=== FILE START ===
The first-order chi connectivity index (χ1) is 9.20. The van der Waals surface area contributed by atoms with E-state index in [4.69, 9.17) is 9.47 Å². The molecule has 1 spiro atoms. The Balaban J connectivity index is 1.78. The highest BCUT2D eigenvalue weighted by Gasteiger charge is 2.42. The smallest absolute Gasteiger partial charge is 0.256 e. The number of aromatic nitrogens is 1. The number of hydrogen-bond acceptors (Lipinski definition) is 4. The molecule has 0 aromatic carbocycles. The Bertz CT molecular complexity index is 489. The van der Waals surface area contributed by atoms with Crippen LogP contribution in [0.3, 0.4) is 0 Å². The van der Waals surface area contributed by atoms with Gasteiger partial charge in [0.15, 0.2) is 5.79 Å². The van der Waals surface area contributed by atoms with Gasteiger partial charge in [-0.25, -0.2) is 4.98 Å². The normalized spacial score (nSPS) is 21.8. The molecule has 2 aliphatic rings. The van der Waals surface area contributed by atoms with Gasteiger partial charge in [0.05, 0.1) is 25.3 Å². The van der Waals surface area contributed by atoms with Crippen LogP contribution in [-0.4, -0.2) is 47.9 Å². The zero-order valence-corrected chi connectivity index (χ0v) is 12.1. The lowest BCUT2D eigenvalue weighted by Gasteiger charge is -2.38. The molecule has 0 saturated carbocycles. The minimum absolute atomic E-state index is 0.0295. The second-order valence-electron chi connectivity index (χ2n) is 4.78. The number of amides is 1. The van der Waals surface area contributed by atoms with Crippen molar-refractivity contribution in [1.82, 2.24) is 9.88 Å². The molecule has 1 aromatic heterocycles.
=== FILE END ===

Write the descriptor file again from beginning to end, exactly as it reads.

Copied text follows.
The first-order chi connectivity index (χ1) is 9.20. The van der Waals surface area contributed by atoms with E-state index in [4.69, 9.17) is 9.47 Å². The molecule has 1 spiro atoms. The Balaban J connectivity index is 1.78. The highest BCUT2D eigenvalue weighted by Gasteiger charge is 2.42. The smallest absolute Gasteiger partial charge is 0.256 e. The number of aromatic nitrogens is 1. The number of hydrogen-bond acceptors (Lipinski definition) is 4. The molecule has 0 aromatic carbocycles. The Bertz CT molecular complexity index is 489. The van der Waals surface area contributed by atoms with Crippen LogP contribution in [0.3, 0.4) is 0 Å². The van der Waals surface area contributed by atoms with Gasteiger partial charge in [0.15, 0.2) is 5.79 Å². The van der Waals surface area contributed by atoms with Gasteiger partial charge in [-0.25, -0.2) is 4.98 Å². The normalized spacial score (nSPS) is 21.8. The molecule has 2 aliphatic rings. The van der Waals surface area contributed by atoms with Gasteiger partial charge in [0.05, 0.1) is 25.3 Å². The van der Waals surface area contributed by atoms with Crippen LogP contribution in [-0.4, -0.2) is 47.9 Å². The zero-order valence-corrected chi connectivity index (χ0v) is 12.1. The lowest BCUT2D eigenvalue weighted by Gasteiger charge is -2.38. The molecule has 0 saturated carbocycles. The minimum absolute atomic E-state index is 0.0295. The second-order valence-electron chi connectivity index (χ2n) is 4.78. The number of amides is 1. The van der Waals surface area contributed by atoms with Crippen molar-refractivity contribution in [1.82, 2.24) is 9.88 Å². The molecule has 1 aromatic heterocycles.